1. Computers
  2. Display Drivers
  3. Graphics Cards
  4. Memory
  5. Motherboards
  6. Processors
  7. Software
  8. Storage
  9. Operating Systems


Facebook RSS Twitter Twitter Google Plus


Phoronix Test Suite

OpenBenchmarking.org

Abit AW8-MAX v1.0

Michael Larabel

Published on 19 November 2005
Written by Michael Larabel
Page 1 of 12 - Comment On This Article

Unlike the Springdale and Canterwood days when Abit offered a fair portion of unique motherboards from the IS7-E to the famed IC7-MAX3, or more over the Brookdale Chipset where Abit had once offered over a dozen i845-based motherboards, the same ideals haven't held true for their i955X (Glenwood) line-up. Presently, Abit is only offering three motherboards that sport the i955X Chipset and all of these products are apart of the AW8 series (AW8, AW8-MAX, and AW8-MAX 3rd Eye 2). However, Abit's product line-up is likely to change greatly upon the availability of Intel's upcoming i975X, which should address some new features as well as bringing a hefty performance boost to the table. Unlike some manufacturers where there are not many variations between models, a second Gigabit ethernet port, OC Strips, IEEE-1394b/a (Firewire) support, and a second SATA2 controller primarily separate the AW8 and AW8-MAX. On the other hand, the AW8-MAX 3rd Eye 2 simply combines an Abit Guru Clock for external monitoring purposes. After experiencing the joys of the AW8 when we had reviewed it this past August, thanks in part to its terrific build-quality and competitive level of performance (in addition to its Linux compatibility), we have decided to bring back the Abit AW8 series to Phoronix and accompanying us today is the Abit AW8-MAX. Just how well does this AW8-MAX motherboard perform and compare to the original AW8? We will find out today how the two motherboards compare, but before we begin, here are its official specifications and features.

Features:

Processor
· Supports Socket 775 for Intel Pentium 4 / Pentium 4 EE / Pentium D / Pentium XE / Celeron D processors
· Supports 1066/800MHz FSB
· Supports Intel Hyper-Threading / XD-bit / EM64T / EIST Technology

Chipset
· Intel 955X / Intel ICH7R Express Chipset

Memory
· Four 240-pin DIMM sockets
· Supports Dual channel DDR2-800/667/533 Un-buffered Non-ECC memory
· Supports maximum memory capacity up to 8GB

PCI-E Gigabit LAN
· On board Dual PCI-E Gigabit LAN controller supports 10/100/1000Mbps Ethernet

SATAII 3G RAID
· Intel Matrix Storage Technology supports RAID 0/1/5/10
· Supports SATA AHCI, providing native command queuing and native hot plug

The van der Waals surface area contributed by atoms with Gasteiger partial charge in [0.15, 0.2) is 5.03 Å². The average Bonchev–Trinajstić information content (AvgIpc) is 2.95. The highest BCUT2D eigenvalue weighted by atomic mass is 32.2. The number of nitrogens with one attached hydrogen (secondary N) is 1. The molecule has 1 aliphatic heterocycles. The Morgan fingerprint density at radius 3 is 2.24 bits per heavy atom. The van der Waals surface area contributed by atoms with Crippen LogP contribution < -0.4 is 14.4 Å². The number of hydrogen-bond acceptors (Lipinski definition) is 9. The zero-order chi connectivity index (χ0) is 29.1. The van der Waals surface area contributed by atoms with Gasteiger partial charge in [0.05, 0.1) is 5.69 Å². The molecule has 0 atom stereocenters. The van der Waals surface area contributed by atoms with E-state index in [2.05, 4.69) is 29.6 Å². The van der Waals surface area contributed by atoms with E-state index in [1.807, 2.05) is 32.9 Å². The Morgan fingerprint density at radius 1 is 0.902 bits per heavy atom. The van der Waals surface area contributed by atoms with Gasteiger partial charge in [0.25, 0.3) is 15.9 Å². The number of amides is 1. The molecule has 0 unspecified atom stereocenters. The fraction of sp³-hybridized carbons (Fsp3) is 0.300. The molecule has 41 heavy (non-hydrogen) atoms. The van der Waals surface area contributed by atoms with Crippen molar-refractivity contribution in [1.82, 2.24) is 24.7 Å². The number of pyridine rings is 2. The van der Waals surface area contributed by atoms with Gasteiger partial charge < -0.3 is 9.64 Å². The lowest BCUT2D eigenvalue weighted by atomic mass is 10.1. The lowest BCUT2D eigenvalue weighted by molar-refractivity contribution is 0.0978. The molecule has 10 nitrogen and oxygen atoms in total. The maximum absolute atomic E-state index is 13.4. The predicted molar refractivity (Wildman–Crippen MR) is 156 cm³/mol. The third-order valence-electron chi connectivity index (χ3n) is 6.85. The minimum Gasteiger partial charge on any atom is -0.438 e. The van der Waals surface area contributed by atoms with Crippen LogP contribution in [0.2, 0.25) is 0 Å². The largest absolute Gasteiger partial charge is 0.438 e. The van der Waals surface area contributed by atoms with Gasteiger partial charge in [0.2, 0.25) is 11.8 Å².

2nd PCIE SATA 3G
· On board Silicon Image PCIE SATA 3G RAID controller

Audio (Dolby Master Studio support)
· ABIT AudioMAX HD 7.1 channels Intel High Definition Audio with Dolby Master Studio
· Supports auto jack sensing and optical S/PDIF In/Out

IEEE 1394
· Supports 2 Ports IEEE 1394b at 800 Mb/s transfer rate and 1 port 1394a

ABIT Engineered
· ABIT uGuru 2005 Technology (ABIT OC Guru / ABIT EQ / ABIT Flash Menu / ABIT Black Box)
· ABIT CPU ThermalGuard Technology
· ABIT AudioMAX HD 7.1 Technology

Contents:

Unpacking the AW8-MAX from its artistic-filled cardboard container, we were greeted with much of the same components as the non-MAX variant with the exception of course being an additional two SATA cables, and Firewire/USB expansion bracket. Thus all of the contents include the actual Abit AW8-MAX motherboard, expansion bracket with 2 x USB2.0 and 2 x IEEE-1394 (Firewire) ports, six SATA cables, AudioMAX daughter sound card, rounded IDE cable, rounded floppy cable, two SATA power adapters, and motherboard documentation with software (including uGuru). What is interesting to note is that the packaging methodology is slightly different from the AW8 and previous Abit products. Rather than simply having the motherboard housed inside of a large anti-static bag and in turn housed inside of Abit's cardboard packaging, the AW8-MAX and AudioMAX card were housed independently inside of a large cardboard container, which was wrapped in cellophane. As expected, everything had arrived safely and was in pristine condition.


Latest Linux Hardware Reviews
  1. Trying The Configurable 45 Watt TDP With AMD's A10-7800 / A6-7400K
  2. Sumo's Omni Gets Reloaded
  3. AMD A10-7800 & A6-7400K APUs Run Great On Linux
  4. Radeon Gallium3D Is Running Increasingly Well Against AMD's Catalyst Driver
Latest Linux Articles
  1. CPUFreq Scaling Tests With AMD's Kaveri On Linux 3.16
  2. Enabling HyperZ Is Still An Easy Way For Faster RadeonSI Performance
  3. AMD Kaveri: Catalyst vs. RadeonSI Gallium3D On Linux
  4. Linux OpenCL Performance With The Newest AMD & NVIDIA Drivers
Latest Linux News
  1. Systemd 216 Piles On More Features, Aims For New User-Space VT
  2. Mesa 10.2.6 Has Plenty Of OpenGL Driver Bug Fixes
  3. Wasteland 2 Gets An Official Release Date
  4. Dead Island For Linux Appears Imminent
  5. LXQt 0.8 Is Being Released Soon
  6. Linux 3.17 Lands Memfd, A KDBUS Prerequisite
  7. Humble Jumbo Bundle 2 Shafts Linux Gamers
  8. Ubuntu 14.10's Feature Freeze Is This Wednesday
  9. New VM Software Claims To Be 4.5x Faster Than QEMU
  10. Kpatch Gets Exposure This Week, kGraft Misses Out
Latest Forum Discussions
  1. Dead Island for Linux (?)
  2. Updated and Optimized Ubuntu Free Graphics Drivers
  3. AMD Offers Mantle For OpenGL-Next, Pushes Mantle To Workstations
  4. The dangers of Linux kernel development
  5. Next-Gen OpenGL To Be Announced Next Month
  6. OpenGL 4.5 Released With New Features
  7. Updated graphics drivers for Ubuntu 12.04 Precise LTS
  8. Builder: A New Development IDE Being Built For GNOME